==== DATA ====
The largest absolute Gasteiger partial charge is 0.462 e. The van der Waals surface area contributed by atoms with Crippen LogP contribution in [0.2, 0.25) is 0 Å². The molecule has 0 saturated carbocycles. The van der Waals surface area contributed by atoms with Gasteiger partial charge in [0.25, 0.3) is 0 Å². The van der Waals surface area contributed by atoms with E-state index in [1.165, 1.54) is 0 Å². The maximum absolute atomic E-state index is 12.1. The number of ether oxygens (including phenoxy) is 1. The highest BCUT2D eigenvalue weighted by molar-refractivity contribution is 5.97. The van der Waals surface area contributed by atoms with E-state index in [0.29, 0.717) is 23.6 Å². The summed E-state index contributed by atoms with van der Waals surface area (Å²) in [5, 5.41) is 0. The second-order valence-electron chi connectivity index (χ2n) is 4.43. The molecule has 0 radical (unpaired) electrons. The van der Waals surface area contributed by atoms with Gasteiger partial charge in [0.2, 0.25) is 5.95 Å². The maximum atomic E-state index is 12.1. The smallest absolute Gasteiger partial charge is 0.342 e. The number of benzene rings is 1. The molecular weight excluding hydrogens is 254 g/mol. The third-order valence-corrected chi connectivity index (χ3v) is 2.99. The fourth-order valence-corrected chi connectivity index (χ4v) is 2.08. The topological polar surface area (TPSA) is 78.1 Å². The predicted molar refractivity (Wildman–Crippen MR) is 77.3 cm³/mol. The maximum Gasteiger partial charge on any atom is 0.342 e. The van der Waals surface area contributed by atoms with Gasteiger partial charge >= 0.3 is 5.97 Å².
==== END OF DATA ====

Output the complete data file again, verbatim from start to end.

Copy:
The largest absolute Gasteiger partial charge is 0.462 e. The van der Waals surface area contributed by atoms with Crippen LogP contribution in [0.2, 0.25) is 0 Å². The molecule has 0 saturated carbocycles. The van der Waals surface area contributed by atoms with Gasteiger partial charge in [0.25, 0.3) is 0 Å². The van der Waals surface area contributed by atoms with E-state index in [1.165, 1.54) is 0 Å². The maximum absolute atomic E-state index is 12.1. The number of ether oxygens (including phenoxy) is 1. The highest BCUT2D eigenvalue weighted by molar-refractivity contribution is 5.97. The van der Waals surface area contributed by atoms with E-state index in [0.29, 0.717) is 23.6 Å². The summed E-state index contributed by atoms with van der Waals surface area (Å²) in [5, 5.41) is 0. The second-order valence-electron chi connectivity index (χ2n) is 4.43. The molecule has 0 radical (unpaired) electrons. The van der Waals surface area contributed by atoms with Gasteiger partial charge in [0.2, 0.25) is 5.95 Å². The maximum atomic E-state index is 12.1. The smallest absolute Gasteiger partial charge is 0.342 e. The number of benzene rings is 1. The molecular weight excluding hydrogens is 254 g/mol. The third-order valence-corrected chi connectivity index (χ3v) is 2.99. The fourth-order valence-corrected chi connectivity index (χ4v) is 2.08. The topological polar surface area (TPSA) is 78.1 Å². The predicted molar refractivity (Wildman–Crippen MR) is 77.3 cm³/mol. The maximum Gasteiger partial charge on any atom is 0.342 e. The van der Waals surface area contributed by atoms with Gasteiger partial charge >= 0.3 is 5.97 Å².